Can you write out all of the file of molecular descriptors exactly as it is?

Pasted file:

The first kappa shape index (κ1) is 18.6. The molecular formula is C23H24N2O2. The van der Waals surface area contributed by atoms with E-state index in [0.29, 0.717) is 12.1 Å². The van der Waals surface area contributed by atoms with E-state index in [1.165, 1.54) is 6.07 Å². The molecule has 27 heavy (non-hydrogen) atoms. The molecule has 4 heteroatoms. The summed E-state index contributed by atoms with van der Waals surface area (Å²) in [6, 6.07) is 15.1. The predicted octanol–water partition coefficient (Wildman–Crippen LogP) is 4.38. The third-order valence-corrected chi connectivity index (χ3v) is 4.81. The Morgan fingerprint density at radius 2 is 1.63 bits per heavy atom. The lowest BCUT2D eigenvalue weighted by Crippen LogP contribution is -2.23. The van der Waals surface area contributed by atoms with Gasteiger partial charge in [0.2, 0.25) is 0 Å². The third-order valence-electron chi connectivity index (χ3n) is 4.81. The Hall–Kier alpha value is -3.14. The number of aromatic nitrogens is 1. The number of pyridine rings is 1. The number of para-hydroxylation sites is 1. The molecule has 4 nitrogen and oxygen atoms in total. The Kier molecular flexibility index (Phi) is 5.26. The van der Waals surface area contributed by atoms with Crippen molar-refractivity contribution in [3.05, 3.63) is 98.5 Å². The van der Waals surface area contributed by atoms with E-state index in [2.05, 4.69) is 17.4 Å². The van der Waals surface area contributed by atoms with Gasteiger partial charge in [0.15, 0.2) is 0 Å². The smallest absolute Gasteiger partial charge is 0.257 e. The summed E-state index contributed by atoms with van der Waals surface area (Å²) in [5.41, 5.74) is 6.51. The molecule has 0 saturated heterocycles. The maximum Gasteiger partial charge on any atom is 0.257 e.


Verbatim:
The first kappa shape index (κ1) is 18.6. The molecular formula is C23H24N2O2. The van der Waals surface area contributed by atoms with E-state index in [0.29, 0.717) is 12.1 Å². The van der Waals surface area contributed by atoms with E-state index in [1.165, 1.54) is 6.07 Å². The molecule has 27 heavy (non-hydrogen) atoms. The molecule has 4 heteroatoms. The summed E-state index contributed by atoms with van der Waals surface area (Å²) in [6, 6.07) is 15.1. The predicted octanol–water partition coefficient (Wildman–Crippen LogP) is 4.38. The third-order valence-corrected chi connectivity index (χ3v) is 4.81. The Morgan fingerprint density at radius 2 is 1.63 bits per heavy atom. The lowest BCUT2D eigenvalue weighted by Crippen LogP contribution is -2.23. The van der Waals surface area contributed by atoms with Gasteiger partial charge in [0.2, 0.25) is 0 Å². The third-order valence-electron chi connectivity index (χ3n) is 4.81. The Hall–Kier alpha value is -3.14. The number of aromatic nitrogens is 1. The number of pyridine rings is 1. The number of para-hydroxylation sites is 1. The molecule has 4 nitrogen and oxygen atoms in total. The Kier molecular flexibility index (Phi) is 5.26. The van der Waals surface area contributed by atoms with Crippen molar-refractivity contribution in [3.05, 3.63) is 98.5 Å². The van der Waals surface area contributed by atoms with E-state index in [2.05, 4.69) is 17.4 Å². The van der Waals surface area contributed by atoms with Gasteiger partial charge in [0.15, 0.2) is 0 Å². The smallest absolute Gasteiger partial charge is 0.257 e. The summed E-state index contributed by atoms with van der Waals surface area (Å²) in [5.41, 5.74) is 6.51. The molecule has 0 saturated heterocycles. The maximum Gasteiger partial charge on any atom is 0.257 e.